Nashville will decriminalize weed by giving police an option to ticket after the Metro Council approved a lighter penalty for marijuana possession.
The measure does not provide Tennessee with decriminalization, even though it’s on the 2016 ballot. Persons caught with weed may receive a $50 fine by the Nashville police instead of an arrest.
Decriminalization of weed in Tennessee has been a topic of discussion for many years. Cannabis is still illegal under federal law.
The bill was sponsored by Councilman Dave Rosenberg that gives local police the option of ticketing or making an arrest. Rosenberg believes that treating good members in the society like criminals; they begin acting like criminals.
Surprisingly, the Nashville Marijuana Decriminalization bill was passed 35-3 with advocates hoping the Nashville police will hand out citations.
But Councilman Steve Glover is worried that people will be jailed for weed since it’s at the officer’s discretion. He warns that a state trooper doesn’t have the authority on the state-level to hand out tickets.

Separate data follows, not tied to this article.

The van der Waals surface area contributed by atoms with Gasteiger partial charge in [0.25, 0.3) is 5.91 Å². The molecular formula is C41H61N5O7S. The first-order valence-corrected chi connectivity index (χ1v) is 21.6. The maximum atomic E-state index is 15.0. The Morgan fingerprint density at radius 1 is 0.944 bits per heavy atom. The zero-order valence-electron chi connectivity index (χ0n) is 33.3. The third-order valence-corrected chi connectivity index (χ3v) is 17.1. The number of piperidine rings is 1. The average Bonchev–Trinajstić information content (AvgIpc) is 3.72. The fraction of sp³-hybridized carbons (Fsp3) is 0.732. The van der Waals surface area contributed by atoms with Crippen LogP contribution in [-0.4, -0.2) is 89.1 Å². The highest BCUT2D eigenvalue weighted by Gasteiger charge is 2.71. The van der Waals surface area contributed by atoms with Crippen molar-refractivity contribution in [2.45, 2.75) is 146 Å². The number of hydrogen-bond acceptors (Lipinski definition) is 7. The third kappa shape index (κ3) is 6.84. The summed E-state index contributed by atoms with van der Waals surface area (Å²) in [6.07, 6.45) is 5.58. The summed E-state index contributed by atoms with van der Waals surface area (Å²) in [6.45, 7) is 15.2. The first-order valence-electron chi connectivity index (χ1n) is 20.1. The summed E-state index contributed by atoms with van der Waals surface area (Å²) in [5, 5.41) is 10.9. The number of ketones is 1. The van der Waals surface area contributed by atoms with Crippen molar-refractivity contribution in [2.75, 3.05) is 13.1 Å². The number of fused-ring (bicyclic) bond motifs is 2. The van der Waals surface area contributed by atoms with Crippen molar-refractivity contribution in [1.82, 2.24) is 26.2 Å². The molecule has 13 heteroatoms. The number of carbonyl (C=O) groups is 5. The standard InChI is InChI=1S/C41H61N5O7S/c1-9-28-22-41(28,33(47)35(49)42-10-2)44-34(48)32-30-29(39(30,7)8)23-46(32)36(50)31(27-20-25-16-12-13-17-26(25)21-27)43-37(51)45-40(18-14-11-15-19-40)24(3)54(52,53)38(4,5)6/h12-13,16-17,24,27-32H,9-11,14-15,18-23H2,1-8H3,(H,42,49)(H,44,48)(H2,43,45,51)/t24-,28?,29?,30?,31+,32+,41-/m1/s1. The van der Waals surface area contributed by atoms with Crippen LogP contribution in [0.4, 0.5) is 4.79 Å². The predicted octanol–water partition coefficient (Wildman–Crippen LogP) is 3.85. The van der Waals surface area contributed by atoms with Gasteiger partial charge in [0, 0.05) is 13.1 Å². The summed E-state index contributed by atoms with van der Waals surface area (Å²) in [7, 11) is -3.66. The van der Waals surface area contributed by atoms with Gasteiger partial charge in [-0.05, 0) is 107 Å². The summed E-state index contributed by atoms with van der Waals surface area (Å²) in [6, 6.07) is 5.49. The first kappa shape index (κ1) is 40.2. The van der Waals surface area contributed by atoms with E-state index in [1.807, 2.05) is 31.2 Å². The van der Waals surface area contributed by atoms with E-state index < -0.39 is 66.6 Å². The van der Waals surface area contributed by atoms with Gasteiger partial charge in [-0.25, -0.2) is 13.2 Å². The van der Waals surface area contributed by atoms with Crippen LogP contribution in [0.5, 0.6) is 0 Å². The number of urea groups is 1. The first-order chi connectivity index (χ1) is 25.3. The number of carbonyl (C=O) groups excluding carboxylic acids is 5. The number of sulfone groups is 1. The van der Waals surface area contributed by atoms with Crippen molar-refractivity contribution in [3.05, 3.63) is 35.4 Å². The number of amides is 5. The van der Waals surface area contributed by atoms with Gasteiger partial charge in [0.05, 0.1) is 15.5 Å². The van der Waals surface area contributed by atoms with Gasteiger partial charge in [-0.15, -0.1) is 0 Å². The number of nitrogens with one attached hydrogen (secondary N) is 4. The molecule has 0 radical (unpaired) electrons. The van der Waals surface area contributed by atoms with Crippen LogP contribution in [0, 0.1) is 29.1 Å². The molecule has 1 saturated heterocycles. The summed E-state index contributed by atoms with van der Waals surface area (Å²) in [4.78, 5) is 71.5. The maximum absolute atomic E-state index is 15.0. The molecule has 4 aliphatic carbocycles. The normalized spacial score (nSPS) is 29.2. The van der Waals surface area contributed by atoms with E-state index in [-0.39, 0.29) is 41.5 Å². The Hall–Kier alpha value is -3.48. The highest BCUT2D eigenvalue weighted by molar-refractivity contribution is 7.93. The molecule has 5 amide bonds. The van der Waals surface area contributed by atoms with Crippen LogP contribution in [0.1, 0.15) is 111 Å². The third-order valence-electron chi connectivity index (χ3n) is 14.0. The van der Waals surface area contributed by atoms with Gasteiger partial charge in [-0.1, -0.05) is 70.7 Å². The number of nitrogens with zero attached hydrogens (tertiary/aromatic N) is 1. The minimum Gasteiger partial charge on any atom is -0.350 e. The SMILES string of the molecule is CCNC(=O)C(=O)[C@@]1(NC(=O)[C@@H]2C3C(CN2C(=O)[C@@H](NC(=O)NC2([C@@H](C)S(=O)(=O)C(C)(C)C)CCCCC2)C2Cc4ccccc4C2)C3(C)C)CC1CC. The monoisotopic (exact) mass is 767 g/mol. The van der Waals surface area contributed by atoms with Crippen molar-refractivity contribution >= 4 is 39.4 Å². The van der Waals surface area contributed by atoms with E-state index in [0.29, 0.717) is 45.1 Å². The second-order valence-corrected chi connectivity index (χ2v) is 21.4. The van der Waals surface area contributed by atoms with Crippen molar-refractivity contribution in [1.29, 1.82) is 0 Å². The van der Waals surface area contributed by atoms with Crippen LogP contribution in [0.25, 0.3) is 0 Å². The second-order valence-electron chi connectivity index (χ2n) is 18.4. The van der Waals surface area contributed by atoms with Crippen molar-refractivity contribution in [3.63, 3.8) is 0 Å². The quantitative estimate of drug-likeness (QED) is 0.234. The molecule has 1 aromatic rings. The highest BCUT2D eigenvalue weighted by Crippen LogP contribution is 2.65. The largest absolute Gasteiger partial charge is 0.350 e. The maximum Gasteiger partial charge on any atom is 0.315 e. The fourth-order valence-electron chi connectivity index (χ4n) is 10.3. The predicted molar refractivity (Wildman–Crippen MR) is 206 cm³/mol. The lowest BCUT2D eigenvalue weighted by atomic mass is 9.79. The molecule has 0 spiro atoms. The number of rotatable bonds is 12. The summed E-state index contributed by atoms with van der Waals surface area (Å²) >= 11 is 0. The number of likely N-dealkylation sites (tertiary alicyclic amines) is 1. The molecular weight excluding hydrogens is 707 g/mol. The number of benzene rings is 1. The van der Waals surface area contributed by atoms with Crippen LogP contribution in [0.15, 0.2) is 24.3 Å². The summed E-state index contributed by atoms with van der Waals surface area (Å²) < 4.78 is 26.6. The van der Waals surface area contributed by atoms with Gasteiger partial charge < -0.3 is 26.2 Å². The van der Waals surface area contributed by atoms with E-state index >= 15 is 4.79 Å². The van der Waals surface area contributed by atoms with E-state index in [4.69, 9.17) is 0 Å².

Another concern is from state Rep. William Lamberth, R-Cottontown, who wants to penalize Nashville by withholding some of its $110 million state highway funds. Lamberth blasts the Nashville bill because it allows a police officer to treat people differently for the same crime.
Lamberth previously led a change to state law to eliminate felony charges for marijuana possession. But he calls the Nashville effort “not true decriminalization.” Some speculate that he stopped short of saying he wants weed decriminalization in Tennessee.
Members of the Metro Council said the move to allow its local police department to hand out fines for marijuana is legal and has been vetted. Some of the members who work as lawyers say the measure will deal with low-level charges much like judges do without trying up the Nashville courts.
The bill has the blessing from Nashville Mayor Megan Barry who will sign the ordinance.